Posted by: anna | February 25, 2010

St. Ethelwold of Lindisfarne

Today (12 February) we commemorate St. Ethelwold, monk and bishop of Lindisfarne (740).

The Rev Dr Baring-Gould is unwontedly terse about St Ethelwold (or AEthelwold or Ethilwald) of Lindisfarne, not to be confused with Ethelwold of Farne: ‘There is nothing of much importance to relate concerning this saint, who was minister to S. Cuthbert in Farne, afterwards abbot of Mailros, and finally bishop of Lindisfarne. ‘

David Farmer is a little more forthcoming: ‘Ethilwald (1) (Æthelweald) (d. 740), monk, bishop of Lindisfarne. A Northumbrian who became a monk at Melrose, Ethilwald was a disciple of Cuthbert and became prior and later abbot of Melrose. On the death of Edfrith [Eadfrith], bishop of Lindisfarne, and scribe of the Lindisfarne Gospels, Ethelwald was chosen as his successor. His interest in Edfrith’s work is shown by his patronage of the hermit Billfrith, who made at his request a binding for it of gold and precious stones (now lost). His reputation for sanctity is shown by his relics being removed from Lindisfarne with those of St. Cuthbert, whose peregrinations they shared. A stone cross with his name on it also came from Lindisfarne eventually to Durham. A compilation by him called Ymnarius Edilwaldi may be a source of the Book of Cerne. Feast: 12 February ; translation (to Westminster by King Edgar) 21 April .’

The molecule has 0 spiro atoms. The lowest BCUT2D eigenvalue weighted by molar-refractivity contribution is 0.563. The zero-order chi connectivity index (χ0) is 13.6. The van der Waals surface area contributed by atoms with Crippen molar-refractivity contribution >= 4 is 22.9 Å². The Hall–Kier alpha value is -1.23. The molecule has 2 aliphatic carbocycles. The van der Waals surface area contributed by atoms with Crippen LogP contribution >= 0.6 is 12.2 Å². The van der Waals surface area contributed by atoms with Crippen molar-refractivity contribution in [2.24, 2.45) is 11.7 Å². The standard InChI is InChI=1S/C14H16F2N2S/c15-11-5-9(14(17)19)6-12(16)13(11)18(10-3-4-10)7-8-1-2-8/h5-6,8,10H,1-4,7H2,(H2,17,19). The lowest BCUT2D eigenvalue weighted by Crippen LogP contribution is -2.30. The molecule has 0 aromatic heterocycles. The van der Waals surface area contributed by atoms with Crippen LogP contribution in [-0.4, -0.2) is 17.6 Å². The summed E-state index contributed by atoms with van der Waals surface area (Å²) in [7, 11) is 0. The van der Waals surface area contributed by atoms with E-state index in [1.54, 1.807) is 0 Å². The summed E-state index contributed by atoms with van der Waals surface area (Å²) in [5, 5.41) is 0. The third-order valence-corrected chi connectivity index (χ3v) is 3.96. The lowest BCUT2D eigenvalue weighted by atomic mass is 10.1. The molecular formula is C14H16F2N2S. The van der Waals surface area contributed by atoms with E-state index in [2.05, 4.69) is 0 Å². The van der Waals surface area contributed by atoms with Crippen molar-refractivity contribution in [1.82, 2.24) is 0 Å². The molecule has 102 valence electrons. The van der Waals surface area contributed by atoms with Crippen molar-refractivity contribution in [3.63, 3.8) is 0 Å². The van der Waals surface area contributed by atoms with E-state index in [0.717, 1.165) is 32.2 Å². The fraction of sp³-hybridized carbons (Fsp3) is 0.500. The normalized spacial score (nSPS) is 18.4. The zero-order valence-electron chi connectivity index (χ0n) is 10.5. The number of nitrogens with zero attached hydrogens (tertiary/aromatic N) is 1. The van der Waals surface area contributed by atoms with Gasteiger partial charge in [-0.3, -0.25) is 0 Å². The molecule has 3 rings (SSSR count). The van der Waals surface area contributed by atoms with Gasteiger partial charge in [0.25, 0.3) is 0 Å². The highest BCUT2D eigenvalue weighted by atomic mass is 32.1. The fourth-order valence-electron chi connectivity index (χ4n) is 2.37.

How to cite this entry:
“Ethilwald (1)” The Oxford Dictionary of Saints. David Hugh Farmer. Oxford University Press 2003. Oxford Reference Online. Oxford University Press. University of Oxford. 25 February 2010

image – detail of British Library Cotton MS Nero D.IV, Lindisfarne Gospels, Gospel of St Matthew the Evangelist, initial page. Lindisfarne, late 7th or early 8th century.

So much for ‘nothing much of importance’! How did the manuscript connection pass B-G by? Well, perhaps it didn’t interest him, but it certainly interests me! I wonder if there is a (n Orthodox) pilgrim’s guide to Britain? Say, if I were going to Durham, I would like to know that the local saints – whether or not their relics are still there – are, e.g. Cuthbert, Bede, Ethelwold… I recently wanted a similar list for Winchester. I will investigate…


Holy St Ethelwold, pray to God for us.


  1. Indeed there is an Orthodox pilgrim’s guide to Britain! Britain’s Holiest Places by Nick Mayhew-Smith (Lifestyle Press, 2011). Highly recommended:

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